NK cell research

NK cell research project has been initiated to support the establishment of a novel immune cell therapy for Finnish cancer patients.

Our rationale in the NK cell research project is to combine the existing expertise in HLA and KIR (killer cell immunoglobulin like receptor) genetics, crucial for NK cell function, with the know-how in cell biology and therapy.

Interestingly, HSCT from donors having certain activating KIR genes (i.e. so called high KIR B-score) has been associated with a better patient outcome in AML (Cooley et al, Blood. 2010;116), which was replicated in a Finnish cohort by our group (Impola et al, Front Immunol. 2014;5). However, this phenomenon has not been extensively studied in vitro.

Our aim is to study how the genetic background of the donor, especially their KIR genotype, affects the NK cell subtypes and functional properties. Ultimately, we aim at understanding if KIR genetics should be taken into more careful consideration in donor selection, potentially improving the outcome of NK cell therapy or cell therapy in general.


Erja Kerkelä.

Docent Erja Kerkelä, PhD

Erja received her MSc in biochemistry from the University of Oulu (1997) and PhD from the University of Helsinki, Faculty of Medicine (2002). In 2013, she became docent in cell biology (University of Helsinki). After PhD studies in Prof. Ulpu Saarialho-Kere’s group she worked as a postdoctoral fellow in the group of Prof. Juha Kere (Karolinska Institutet) studying genetics of pre-eclampsia and gene expression of human oocytes (2002– 2005).

During 2005 – 2010 she was a senior researcher in the group of Prof. Katriina Aalto-Setälä (University of Tampere) studying cardiomyocytes derived from human pluripotent stem cells. In 2010, she started as a senior scientist in FRCBS R&D department and at the end of 2019 moved to Advanced Cell Therapy Centre of FRCBS to work as Development manager (and person responsible for QC).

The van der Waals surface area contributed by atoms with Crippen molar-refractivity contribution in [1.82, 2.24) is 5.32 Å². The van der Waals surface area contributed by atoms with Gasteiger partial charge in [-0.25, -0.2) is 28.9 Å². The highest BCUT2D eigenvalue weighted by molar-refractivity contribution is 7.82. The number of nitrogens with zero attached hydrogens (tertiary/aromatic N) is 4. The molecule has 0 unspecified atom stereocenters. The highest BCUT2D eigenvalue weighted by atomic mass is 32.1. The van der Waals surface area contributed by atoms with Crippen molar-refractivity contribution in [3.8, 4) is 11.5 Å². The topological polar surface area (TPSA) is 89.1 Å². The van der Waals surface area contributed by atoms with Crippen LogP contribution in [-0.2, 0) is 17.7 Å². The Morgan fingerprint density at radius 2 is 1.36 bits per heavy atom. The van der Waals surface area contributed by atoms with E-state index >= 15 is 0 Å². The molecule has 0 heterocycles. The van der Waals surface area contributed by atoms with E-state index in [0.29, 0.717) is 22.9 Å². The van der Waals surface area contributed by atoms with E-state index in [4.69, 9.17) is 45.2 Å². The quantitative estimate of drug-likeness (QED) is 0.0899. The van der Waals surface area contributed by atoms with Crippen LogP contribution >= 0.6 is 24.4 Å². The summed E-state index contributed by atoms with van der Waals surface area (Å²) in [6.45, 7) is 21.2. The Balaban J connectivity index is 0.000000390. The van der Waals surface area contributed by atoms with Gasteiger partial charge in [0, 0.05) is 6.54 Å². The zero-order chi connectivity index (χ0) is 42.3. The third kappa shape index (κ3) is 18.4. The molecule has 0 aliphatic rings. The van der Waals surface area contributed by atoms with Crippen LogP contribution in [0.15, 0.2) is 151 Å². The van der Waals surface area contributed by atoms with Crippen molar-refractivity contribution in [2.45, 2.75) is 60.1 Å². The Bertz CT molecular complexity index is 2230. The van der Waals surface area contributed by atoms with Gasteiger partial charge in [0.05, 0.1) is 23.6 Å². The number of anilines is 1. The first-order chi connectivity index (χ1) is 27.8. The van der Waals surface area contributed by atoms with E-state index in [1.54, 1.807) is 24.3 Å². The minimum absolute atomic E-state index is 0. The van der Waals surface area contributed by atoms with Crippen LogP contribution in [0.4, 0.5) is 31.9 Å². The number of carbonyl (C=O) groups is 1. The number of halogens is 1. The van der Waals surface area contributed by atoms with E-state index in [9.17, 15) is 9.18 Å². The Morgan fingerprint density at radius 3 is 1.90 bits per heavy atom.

During her years in FRCBS she has carried out various projects related to stem cells, immune and blood cells and cell therapy. Currently she is the PI in NK cell project aiming at understanding the connection between genetic variation and function of NK cells. She is also responsible for setting up an experimental NK cell therapy for Finnish cancer patients together with the clinicians.

Leena Penna.

Leena Penna, MSc

Leena is a molecular bioscientist from the University of Helsinki where she focused on immunobiochemistry and molecular neuroscience. In her PhD, Leena combines cell biology and immunogenetics to study primary natural killer cells and their properties in vitro in the context of hematological malignancies.

Satu Koskela.

Satu Koskela, PhD

Satu has a long working experience in the Blood Service. She did her doctoral thesis on the platelet molecular genetics, and later she worked in the clinical laboratory focusing on the HLA and KIR genetics. Today she works as a senior scientist in the department of research and development. Her long experience on immunogenetics has enabled to establish a novel research project in which the cell biological expertise is combined with HLA and KIR knowledge, the NK-cell research project.

Farhana Jahan, PhD

Dr. Farhana is an accomplished researcher, having earned her Ph.D. in Biochemistry and Immunology from the University of Helsinki in 2019. Her thesis, titled “Phosphorylation of the α-chain in the integrin LFA-1 enables β2-chain phosphorylation and α-actinin binding required for cell adhesion,” underscores her significant contributions to the field of biochemistry and immunology.

Farhana is deeply committed to advancing scientific understanding and medical treatments. Her expertise is particularly pronounced in CAR T-cell therapy, where she focuses on refining Chimeric Antigen Receptor (CAR) technology. Her research is dedicated to developing targeted solutions for both hematological and solid tumor malignancies, with a meticulous exploration of CAR T-cell intracellular signaling to enhance precision and efficacy.

In addition to her work with CAR T-cells, Dr. Farhana is currently engaged in pioneering efforts involving Natural Killer (NK) cells. She is leveraging advanced bi and tri-cistonic CAR technology to enhance the efficacy of NK cells, with a specific focus on addressing neuroblastoma and other solid tumors.